Charges filed over $300m ‘textbook Ponzi scheme’ • The Register

Charges filed over $300m ‘textbook Ponzi scheme’ • The Register


Forsage, an alleged crypto Ponzi scheme purporting to be a decentralized smart contract platform, bilked millions of investors worldwide out of more than $300 million, according to America’s securities watchdog.

On Monday, the SEC charged 11 people for their roles in the alleged blockchain scheme that spanned the US, Russia, the Philippines, and other countries. 

It’s the latest in a string of enforcement actions as the SEC and US Department of Justice crack down on those using the promise of cryptocurrency riches to cheat victims out of millions of dollars.

It is said that Forsage launched in January 2020 with a website that allowed investors to send money via smart contracts on the Ethereum, Tron, and Binance blockchains. These transactions totaled more than $300 million, according to the SEC.

However, like any other pyramid scheme, the primary way that investors made money from Forsage was to recruit other investors, according to the watchdog. As the SEC’s lawsuit [PDF] noted: “Forsage is a textbook pyramid and Ponzi scheme.” 

“As the complaint alleges, Forsage is a fraudulent pyramid scheme launched on a massive scale and aggressively marketed to investors,” said Carolyn Welshhans, acting chief of the SEC’s Crypto Assets and Cyber Unit, in a statement. “Fraudsters cannot circumvent the federal securities laws by focusing their schemes on smart contracts and blockchains.”

To get in on the multi-level marketing scheme, according to the regulator, a Forsage investor created a crypto wallet and then bought “slots,” which allowed them to earn money off of others recruited into the scheme, called “downlines.”

“When an investor purchased a slot, a portion of that investment was directed to the persons who recruited the investor (the ‘uplines’) and the investor in turn became an upline to whomever the investor recruited,” according to the court documents. “Thus, all payouts to earlier investors were made using funds received from later investors.”

Despite cease-and-desist actions against Forsage by the Securities and Exchange Commission of the Philippines in September 2020 and Montana Commissioner of Securities and Insurance in the US in March 2021, Forsage’s founders and others continued to promote the fraud on YouTube and social media channels and draw millions of users to the website, the SEC claimed.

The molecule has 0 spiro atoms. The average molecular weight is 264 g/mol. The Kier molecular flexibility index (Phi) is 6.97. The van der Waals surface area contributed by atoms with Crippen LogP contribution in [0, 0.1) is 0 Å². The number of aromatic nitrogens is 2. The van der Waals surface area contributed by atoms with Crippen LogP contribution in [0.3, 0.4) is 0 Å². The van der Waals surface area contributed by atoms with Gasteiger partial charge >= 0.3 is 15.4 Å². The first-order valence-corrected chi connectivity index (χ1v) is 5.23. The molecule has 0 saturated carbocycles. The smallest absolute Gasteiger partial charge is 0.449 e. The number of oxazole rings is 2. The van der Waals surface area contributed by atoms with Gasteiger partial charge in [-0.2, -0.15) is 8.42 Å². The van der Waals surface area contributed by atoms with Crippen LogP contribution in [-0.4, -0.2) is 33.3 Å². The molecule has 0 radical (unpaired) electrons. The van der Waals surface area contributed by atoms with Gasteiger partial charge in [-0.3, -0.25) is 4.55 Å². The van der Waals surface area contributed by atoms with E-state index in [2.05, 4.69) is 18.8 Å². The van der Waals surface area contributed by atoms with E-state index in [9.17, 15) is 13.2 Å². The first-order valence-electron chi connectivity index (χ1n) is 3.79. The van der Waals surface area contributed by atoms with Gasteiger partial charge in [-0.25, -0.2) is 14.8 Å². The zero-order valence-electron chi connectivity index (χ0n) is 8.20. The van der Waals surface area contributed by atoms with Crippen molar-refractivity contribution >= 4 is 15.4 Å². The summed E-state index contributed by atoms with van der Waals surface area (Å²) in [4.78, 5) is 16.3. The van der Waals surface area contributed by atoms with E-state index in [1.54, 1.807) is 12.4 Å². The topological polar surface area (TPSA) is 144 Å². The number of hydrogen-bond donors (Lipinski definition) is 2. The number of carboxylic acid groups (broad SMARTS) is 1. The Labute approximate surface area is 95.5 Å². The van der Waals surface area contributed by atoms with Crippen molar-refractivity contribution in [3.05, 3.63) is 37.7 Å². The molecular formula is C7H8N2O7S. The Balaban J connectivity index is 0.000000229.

The individuals charged include the four Forsage founders — Vladimir Okhotnikov, Jane Doe aka Lola Ferrari, Mikhail Sergeev, and Sergey Maslakov —  along with US-based promoters so-called Crypto Crusaders. Most of them have participated in other multi-level marketing schemes, according to the court documents.

Okhotnikov, a Russian national thought to reside in the Republic of Georgia, served as “the face” of the operation and one of its lead promoters on YouTube videos. 

Fellow co-founder Ferrari, whose actual identity is unknown but calls herself “Lola Ferrari,” is believed to be a Russian national residing in Bali, Indonesia, according to the SEC. She’s the self-proclaimed “goddess” of Forsage.

Additionally, co-founder Sergeev, also known as “Mike Mooney,” “Gleb,” and “Gleb Million,” is thought to live in Moscow. He appeared in promotional interviews as the company’s “development director.”

Finally, Maslakov, believed to reside in Moscow or Gelendzhik, Russia, is the fourth co-founder who also appeared in promo videos for the scam, according to the SEC.

In addition to charging the four founders, the lawsuit charges Cheri Beth Bowen, of Pelahatchie, Mississippi; Ronald R. Deering, of Coeur d’ Alene, Idaho; Samuel D. Ellis, of Louisville, Kentucky; Mark F. Hamlin, of Henrico, Virginia; Carlos L. Martinez, of Chicago, Illinois; Alisha R. Shepperd, of Dunedin, Florida; and Sarah L. Theissen, of Hartford, Wisconsin, with violating the registration and anti-fraud provisions of the federal securities laws. 

Two of the defendants, Ellis and Theissen, agreed to settle the charges. Ellis agreed to pay disgorgement and civil penalties, and Theissen will pay disgorgement and civil penalties as determined by the court. Both settlements are subject to court approval. ®

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